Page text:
Active in the horse racing industry, William Young served as a director of the Breeders' Cup Limited. His daughter Lucy married renowned French horse trainer François Boutin and remains active in the industry.
On June 9, 2009, William Young Jr., who assumed control of the Overbrook operation upon the death of his father, announced that his family would be selling the majority of their bloodstock. During the next few months Overbrook sold off its resident stallions then in September sold 48 yearlings for $6,644,000 and in November sold 148 horses for $31,760,000  including Honest Pursuit, a daughter of Storm Cat who sold for $3.1 million to Wertheimer et Frère.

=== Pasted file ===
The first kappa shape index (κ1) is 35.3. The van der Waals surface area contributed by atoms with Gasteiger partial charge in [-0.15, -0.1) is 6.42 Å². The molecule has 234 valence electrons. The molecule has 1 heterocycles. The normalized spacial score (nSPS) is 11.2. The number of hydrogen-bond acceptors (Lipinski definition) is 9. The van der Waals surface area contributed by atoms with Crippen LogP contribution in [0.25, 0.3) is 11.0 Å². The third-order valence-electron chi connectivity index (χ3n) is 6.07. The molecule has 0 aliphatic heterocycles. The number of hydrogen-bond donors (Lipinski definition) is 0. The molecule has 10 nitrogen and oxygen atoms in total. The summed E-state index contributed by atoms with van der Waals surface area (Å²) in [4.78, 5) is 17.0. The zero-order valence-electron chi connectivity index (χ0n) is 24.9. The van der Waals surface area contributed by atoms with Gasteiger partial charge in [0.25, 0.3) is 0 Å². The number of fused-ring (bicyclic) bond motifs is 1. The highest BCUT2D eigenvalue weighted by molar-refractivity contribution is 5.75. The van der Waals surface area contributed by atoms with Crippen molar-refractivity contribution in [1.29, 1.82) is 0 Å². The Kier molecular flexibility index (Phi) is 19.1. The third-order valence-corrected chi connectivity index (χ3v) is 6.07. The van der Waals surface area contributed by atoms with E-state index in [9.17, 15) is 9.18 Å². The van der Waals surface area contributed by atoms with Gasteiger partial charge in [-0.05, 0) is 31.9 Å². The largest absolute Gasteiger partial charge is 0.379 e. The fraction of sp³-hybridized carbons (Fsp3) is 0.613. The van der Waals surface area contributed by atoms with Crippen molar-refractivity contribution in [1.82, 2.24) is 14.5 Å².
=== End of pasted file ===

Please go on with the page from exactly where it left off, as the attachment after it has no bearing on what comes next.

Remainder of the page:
Young was a community leader in such organizations as the YMCA, Junior Achievement, Spindletop Research, the Red Cross, and the Cancer Drive. He was a University of Kentucky trustee and donated $5 million of his own money while helping raise additional funds to build a new library at the University of Kentucky that would be named the William T. Young Library in his honor. He further created a book endowment and campaigned for donations to fund it. At the time of his death the endowment was the largest of its kind in the United States. William Young was inducted into the College of Engineering Hall of Distinction in 1992. Appointed to the board of trustees of Transylvania University in 1967, he served as its chairman for twenty-three years from 1977 to 2000 and was a most important figure in the university's expansion and betterment.